Telefonica SA, Spain’s largest telephone company, plans to bid for airwaves in Brazil and Chile this year for building faster networks as it prepares for a boom in demand for mobile data in Latin America.
The company, which gets about half of its revenue from the region, needs the wireless frequencies for networks based on the long-term evolution standard already used in the U.S. and in parts of Europe, Chief Technology Officer Enrique Blanco said in an interview yesterday. The Madrid-based operator will invest “all the money it needs,” he said.
“We plan to bid for LTE radio frequencies in Chile and Brazil toward the second half this year,” Blanco said in Barcelona before the start of the Mobile World Congress. In Spain, Telefonica is gearing up for a potential LTE deployment in 2014, he added.
Phone companies including Telefonica need to bolster strained networks as more customers use increasingly high-quality video, music and games. Spain’s former monopoly is struggling to stop a loss in market share as Spaniards switch to cheaper rivals amid a weak economy and high unemployment.
Telefonica and a group of operators including Vodafone Group Plc and France Telecom SA’s Orange are working on a project for the so-called Rich Communications Suite that will include instant messaging, Blanco said.
The JOYN instant messaging application, which can transfer voice and data, will be part of the suite, Inaki Cabrera, innovation director for Vodafone Spain, said today at a press conference in Barcelona. It is now in beta testing and will be available to customers in Spain in the summer, he said. The software will come with new tariffs to help customers improve control over spending, he added.
“Ten years ago SMS wasn’t very popular because you could only send a message to other people within your own operator,” Ian Miller, Telefonica’s director for radio access networks, said in a separate interview. “We need to partner with other vendors because this will be the only way that this new generation of messages will be become popular and take off. This needs to be inter-operable between all operators.”
After Chile and Brazil, Telefonica predicts it will bid for LTE frequencies in other Latin American markets such as Argentina, Uruguay, Mexico or Peru within 18 months, said Miller.
“These markets are catching up, but the real challenge is the devices, whether they become cost effective enough to be massively available,” Miller said. “How much we’re willing to invest and whether we team up or not with other operators will vary market to market.”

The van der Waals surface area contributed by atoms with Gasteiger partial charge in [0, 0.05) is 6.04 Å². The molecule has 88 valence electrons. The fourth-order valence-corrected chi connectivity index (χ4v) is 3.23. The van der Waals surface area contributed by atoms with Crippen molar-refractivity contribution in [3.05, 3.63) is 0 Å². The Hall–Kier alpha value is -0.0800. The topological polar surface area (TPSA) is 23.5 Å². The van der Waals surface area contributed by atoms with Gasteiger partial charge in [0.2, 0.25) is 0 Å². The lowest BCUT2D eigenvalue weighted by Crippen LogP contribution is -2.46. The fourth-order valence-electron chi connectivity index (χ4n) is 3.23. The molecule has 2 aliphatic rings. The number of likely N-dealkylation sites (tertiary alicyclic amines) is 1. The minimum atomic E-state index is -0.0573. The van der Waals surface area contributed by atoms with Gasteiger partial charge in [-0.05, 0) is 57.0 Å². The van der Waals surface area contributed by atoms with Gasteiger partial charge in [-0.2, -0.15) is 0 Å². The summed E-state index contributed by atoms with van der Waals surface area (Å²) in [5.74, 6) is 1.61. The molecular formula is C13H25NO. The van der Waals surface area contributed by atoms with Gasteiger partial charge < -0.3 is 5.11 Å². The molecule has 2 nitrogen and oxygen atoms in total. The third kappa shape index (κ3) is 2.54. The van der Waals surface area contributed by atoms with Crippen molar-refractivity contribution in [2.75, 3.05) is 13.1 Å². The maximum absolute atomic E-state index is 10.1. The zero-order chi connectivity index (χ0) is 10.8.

Chief Executive Officer Cesar Alierta is also counting on Latin America’s economic growth to win back investors. Telefonica said last week sales in the region climbed 13.5 percent to 29.2 billion euros ($39.3 billion) last year. Telefonica operates in 14 countries in the region.
Telefonica shares fell 0.1 percent to 12.85 euros as of 3:19 p.m. in Madrid.
Telefonica is working with Firefox browser maker Mozilla on mobile applications using HTML5 language, Carlos Domingo, director of product development and innovation at Telefonica, said today in Barcelona. Deutsche Telekom AG and other phone operators are also involved in the Mozilla accord, he said.
“The performance of devices can be much higher thanks to this, while it can also lower prices for smartphones and bring them to the mass market in emerging markets in Latin America,” Domingo said.
Telefonica yesterday unveiled a 4G trial in Barcelona based on Alcatel-Lucent’s light radio technology and Samsung Electronics Co.’s Galaxy S II LTE smartphone and Tab. 8.9 tablet. This trial will be extended to other cities across Spain depending on demand and radio frequencies and devices, which are the two biggest challenges, according to Blanco.
Besides Spain, this technology is set to expand in other European cities, Miller added.
“We are planning to do other trials like this one in Barcelona in other European cities in Germany, Czech Republic, U.K., and so on,” Miller said. “We are now also considering network sharing with other operators for LTE where we can’t get all the frequencies need.”